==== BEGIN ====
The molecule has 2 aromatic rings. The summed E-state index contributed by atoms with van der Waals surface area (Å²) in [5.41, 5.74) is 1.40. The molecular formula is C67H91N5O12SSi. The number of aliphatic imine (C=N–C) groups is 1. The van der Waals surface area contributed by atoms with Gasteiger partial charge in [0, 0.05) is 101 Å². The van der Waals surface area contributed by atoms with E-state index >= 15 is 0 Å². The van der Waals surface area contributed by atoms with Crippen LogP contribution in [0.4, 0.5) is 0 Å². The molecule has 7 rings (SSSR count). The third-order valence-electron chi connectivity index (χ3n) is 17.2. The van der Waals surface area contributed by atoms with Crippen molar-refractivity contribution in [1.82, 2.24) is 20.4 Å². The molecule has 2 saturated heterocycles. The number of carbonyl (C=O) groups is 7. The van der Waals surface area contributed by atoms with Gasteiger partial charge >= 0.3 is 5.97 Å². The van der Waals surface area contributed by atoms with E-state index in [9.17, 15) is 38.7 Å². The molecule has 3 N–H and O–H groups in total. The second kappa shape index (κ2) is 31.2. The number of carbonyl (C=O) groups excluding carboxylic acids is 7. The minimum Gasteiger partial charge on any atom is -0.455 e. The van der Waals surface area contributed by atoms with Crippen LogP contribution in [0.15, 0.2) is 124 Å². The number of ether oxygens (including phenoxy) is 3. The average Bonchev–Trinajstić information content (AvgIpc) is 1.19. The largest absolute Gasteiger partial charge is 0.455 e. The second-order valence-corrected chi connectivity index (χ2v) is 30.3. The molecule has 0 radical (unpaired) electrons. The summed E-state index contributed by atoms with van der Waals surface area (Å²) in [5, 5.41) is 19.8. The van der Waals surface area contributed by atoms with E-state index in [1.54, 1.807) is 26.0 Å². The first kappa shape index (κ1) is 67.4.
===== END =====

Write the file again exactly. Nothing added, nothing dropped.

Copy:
The molecule has 2 aromatic rings. The summed E-state index contributed by atoms with van der Waals surface area (Å²) in [5.41, 5.74) is 1.40. The molecular formula is C67H91N5O12SSi. The number of aliphatic imine (C=N–C) groups is 1. The van der Waals surface area contributed by atoms with Gasteiger partial charge in [0, 0.05) is 101 Å². The van der Waals surface area contributed by atoms with E-state index >= 15 is 0 Å². The van der Waals surface area contributed by atoms with Crippen LogP contribution in [0.4, 0.5) is 0 Å². The molecule has 7 rings (SSSR count). The third-order valence-electron chi connectivity index (χ3n) is 17.2. The van der Waals surface area contributed by atoms with Crippen molar-refractivity contribution in [1.82, 2.24) is 20.4 Å². The molecule has 2 saturated heterocycles. The number of carbonyl (C=O) groups is 7. The van der Waals surface area contributed by atoms with Gasteiger partial charge >= 0.3 is 5.97 Å². The van der Waals surface area contributed by atoms with E-state index in [9.17, 15) is 38.7 Å². The molecule has 3 N–H and O–H groups in total. The second kappa shape index (κ2) is 31.2. The number of carbonyl (C=O) groups excluding carboxylic acids is 7. The minimum Gasteiger partial charge on any atom is -0.455 e. The van der Waals surface area contributed by atoms with Crippen LogP contribution in [0.15, 0.2) is 124 Å². The number of ether oxygens (including phenoxy) is 3. The average Bonchev–Trinajstić information content (AvgIpc) is 1.19. The largest absolute Gasteiger partial charge is 0.455 e. The second-order valence-corrected chi connectivity index (χ2v) is 30.3. The molecule has 0 radical (unpaired) electrons. The summed E-state index contributed by atoms with van der Waals surface area (Å²) in [5, 5.41) is 19.8. The van der Waals surface area contributed by atoms with E-state index in [1.54, 1.807) is 26.0 Å². The first kappa shape index (κ1) is 67.4.